Occurrence of cassava mosaic disease and characterization of casual viruses in Mozambique
Solemanegy, Marta da Graça Eugénio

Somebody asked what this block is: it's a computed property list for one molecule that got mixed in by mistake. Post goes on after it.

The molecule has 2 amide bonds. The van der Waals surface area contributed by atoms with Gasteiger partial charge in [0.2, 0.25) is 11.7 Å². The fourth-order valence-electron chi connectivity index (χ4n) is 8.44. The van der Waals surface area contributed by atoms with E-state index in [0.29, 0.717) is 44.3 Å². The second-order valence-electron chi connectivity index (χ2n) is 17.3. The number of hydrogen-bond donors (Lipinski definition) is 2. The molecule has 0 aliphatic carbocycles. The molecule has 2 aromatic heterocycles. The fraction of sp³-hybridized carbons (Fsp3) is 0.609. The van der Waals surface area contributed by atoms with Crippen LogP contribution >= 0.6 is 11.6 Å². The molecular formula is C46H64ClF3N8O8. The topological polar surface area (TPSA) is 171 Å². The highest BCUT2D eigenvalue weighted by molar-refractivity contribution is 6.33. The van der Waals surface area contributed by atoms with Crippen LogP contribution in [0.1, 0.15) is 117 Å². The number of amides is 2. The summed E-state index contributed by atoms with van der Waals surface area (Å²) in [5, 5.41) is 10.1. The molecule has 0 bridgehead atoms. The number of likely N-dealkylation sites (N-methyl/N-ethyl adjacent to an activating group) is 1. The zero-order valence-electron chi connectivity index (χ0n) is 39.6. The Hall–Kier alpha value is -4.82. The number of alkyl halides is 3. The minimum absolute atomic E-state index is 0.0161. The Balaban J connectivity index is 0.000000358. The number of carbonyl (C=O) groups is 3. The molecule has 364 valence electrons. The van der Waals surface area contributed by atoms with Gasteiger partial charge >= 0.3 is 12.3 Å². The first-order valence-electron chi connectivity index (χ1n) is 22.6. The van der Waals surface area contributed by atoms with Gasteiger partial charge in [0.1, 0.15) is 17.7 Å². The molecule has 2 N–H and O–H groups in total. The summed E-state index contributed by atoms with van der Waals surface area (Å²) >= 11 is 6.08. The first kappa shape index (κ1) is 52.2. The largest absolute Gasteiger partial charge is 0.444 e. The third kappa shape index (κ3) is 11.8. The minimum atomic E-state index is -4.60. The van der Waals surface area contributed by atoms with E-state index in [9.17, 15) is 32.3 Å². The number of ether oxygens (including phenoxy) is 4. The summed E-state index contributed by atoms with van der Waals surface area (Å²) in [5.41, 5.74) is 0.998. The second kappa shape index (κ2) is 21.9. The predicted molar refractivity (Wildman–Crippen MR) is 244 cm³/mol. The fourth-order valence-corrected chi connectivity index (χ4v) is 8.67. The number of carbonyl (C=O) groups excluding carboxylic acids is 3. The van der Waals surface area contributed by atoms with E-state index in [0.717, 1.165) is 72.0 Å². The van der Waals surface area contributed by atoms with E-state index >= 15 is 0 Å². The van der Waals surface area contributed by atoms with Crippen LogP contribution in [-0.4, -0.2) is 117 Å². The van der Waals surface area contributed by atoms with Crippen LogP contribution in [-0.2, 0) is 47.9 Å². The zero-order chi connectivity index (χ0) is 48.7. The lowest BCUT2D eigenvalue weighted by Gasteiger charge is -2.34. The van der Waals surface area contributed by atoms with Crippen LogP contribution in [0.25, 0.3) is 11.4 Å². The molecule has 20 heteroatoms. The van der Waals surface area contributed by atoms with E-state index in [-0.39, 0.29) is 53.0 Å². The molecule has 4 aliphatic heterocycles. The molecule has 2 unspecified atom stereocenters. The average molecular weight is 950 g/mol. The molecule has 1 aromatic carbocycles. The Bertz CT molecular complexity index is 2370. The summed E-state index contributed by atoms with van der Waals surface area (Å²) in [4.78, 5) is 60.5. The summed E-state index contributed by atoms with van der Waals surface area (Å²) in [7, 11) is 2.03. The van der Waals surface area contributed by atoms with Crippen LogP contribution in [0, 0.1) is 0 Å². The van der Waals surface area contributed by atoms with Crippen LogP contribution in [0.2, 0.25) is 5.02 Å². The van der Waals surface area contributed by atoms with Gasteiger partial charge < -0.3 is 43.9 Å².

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Cassava mosaic disease (CMD) is one of the major constraints to cassava production in Mozambique. In this research, two studies were carried out to monitor the incidence and severity of CMD and its causal viruses in the country. Field surveys were conducted in seven major cassava-producing provinces in 2013 and 2015. The disease was found in all seven provinces. Incidence ranged from 14.4% to 81.3% and 19.3% to 40.8% in 2013 and 2015, respectively. In comparison to previous surveys conducted in 2003, 2005 and 2006 results of this study suggest that the disease is generally decreasing. This trend could be attributed to increased use of disease-free planting material of local or improved CMD resistant varieties, as well as increased farmer knowledge on how to manage the disease. The second objective of the study was to investigate the genetic diversity of cassava mosaic begomoviruses (CMBs) based on partial genomes analyses of 45 isolates. Collection of CMD symptomatic leaves was done in May 2016 followed by molecular analysis using PCR-specific primers. PCR findings revealed the presence of East Africa cassava mosaic virus - Uganda Variant (EACMV-UG2) in Maputo province, southern Mozambique. This is the first report of EACMV-UG2in Maputo. PCR also detected East Africa cassava mosaic virus (EACMV), Africa cassava mosaic virus (ACMV) as well as mixed infections of the two viruses in the Southern provinces of Mozambique, except in Maputo; EACMV was the most widely distributed virus. Results from Sanger sequencing also revealed the presence of South Africa cassava mosaic virus (SACMV), East Africa cassava mosaic Cameron virus (EACMCV), East Africa cassava mosaic Kenyan virus (EACMKV) in addition to ACMV. This is the first detection of EACMKV in Mozambique. The virus isolates clustered together with reference isolates for the four species derived from GenBank in phylogenetic analyses. These results indicate a relatively high level of diversity of CMBs affecting cassava in Mozambique. The existence of different CMBs poses a threat to the sustainable production of cassava and consequently food security for cassava-dependent rural households. The high viral genetic diversity calls for more surveillance and due diligence in quarantine or restriction of material movement at entry points, coupled with cassava breeding programmes that should continuously develop new resistant varieties to viral diseases.